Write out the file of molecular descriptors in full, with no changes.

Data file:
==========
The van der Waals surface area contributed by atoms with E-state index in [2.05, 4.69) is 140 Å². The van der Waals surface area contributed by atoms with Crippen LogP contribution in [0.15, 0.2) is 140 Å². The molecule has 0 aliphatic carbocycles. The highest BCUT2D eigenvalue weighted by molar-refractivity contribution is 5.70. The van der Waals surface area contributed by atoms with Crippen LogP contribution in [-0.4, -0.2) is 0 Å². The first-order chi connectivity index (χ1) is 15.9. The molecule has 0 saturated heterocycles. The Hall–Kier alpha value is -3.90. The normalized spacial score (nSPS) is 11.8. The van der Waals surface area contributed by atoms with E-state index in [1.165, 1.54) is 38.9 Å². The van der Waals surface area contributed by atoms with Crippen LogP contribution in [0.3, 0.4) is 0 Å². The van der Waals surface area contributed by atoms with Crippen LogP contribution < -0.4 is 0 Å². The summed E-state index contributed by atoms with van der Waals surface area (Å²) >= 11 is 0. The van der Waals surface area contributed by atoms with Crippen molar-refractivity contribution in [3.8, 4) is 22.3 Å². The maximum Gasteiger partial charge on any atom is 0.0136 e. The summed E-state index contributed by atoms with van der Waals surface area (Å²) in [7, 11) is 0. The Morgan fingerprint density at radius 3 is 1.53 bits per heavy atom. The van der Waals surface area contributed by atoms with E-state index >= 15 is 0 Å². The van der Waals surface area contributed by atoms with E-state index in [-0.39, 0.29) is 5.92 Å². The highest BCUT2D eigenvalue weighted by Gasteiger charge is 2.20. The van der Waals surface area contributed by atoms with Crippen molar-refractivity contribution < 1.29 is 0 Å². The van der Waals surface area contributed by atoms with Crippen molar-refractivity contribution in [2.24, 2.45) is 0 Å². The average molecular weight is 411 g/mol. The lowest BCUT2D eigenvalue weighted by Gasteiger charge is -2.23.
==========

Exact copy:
The van der Waals surface area contributed by atoms with E-state index in [2.05, 4.69) is 140 Å². The van der Waals surface area contributed by atoms with Crippen LogP contribution in [0.15, 0.2) is 140 Å². The molecule has 0 aliphatic carbocycles. The highest BCUT2D eigenvalue weighted by molar-refractivity contribution is 5.70. The van der Waals surface area contributed by atoms with Crippen LogP contribution in [-0.4, -0.2) is 0 Å². The first-order chi connectivity index (χ1) is 15.9. The molecule has 0 saturated heterocycles. The Hall–Kier alpha value is -3.90. The normalized spacial score (nSPS) is 11.8. The van der Waals surface area contributed by atoms with E-state index in [1.165, 1.54) is 38.9 Å². The van der Waals surface area contributed by atoms with Crippen LogP contribution in [0.3, 0.4) is 0 Å². The van der Waals surface area contributed by atoms with Crippen LogP contribution < -0.4 is 0 Å². The summed E-state index contributed by atoms with van der Waals surface area (Å²) >= 11 is 0. The van der Waals surface area contributed by atoms with Crippen molar-refractivity contribution in [3.8, 4) is 22.3 Å². The maximum Gasteiger partial charge on any atom is 0.0136 e. The summed E-state index contributed by atoms with van der Waals surface area (Å²) in [7, 11) is 0. The Morgan fingerprint density at radius 3 is 1.53 bits per heavy atom. The van der Waals surface area contributed by atoms with E-state index >= 15 is 0 Å². The van der Waals surface area contributed by atoms with E-state index in [-0.39, 0.29) is 5.92 Å². The highest BCUT2D eigenvalue weighted by Gasteiger charge is 2.20. The van der Waals surface area contributed by atoms with Crippen molar-refractivity contribution < 1.29 is 0 Å². The van der Waals surface area contributed by atoms with Crippen molar-refractivity contribution in [2.24, 2.45) is 0 Å². The average molecular weight is 411 g/mol. The lowest BCUT2D eigenvalue weighted by Gasteiger charge is -2.23.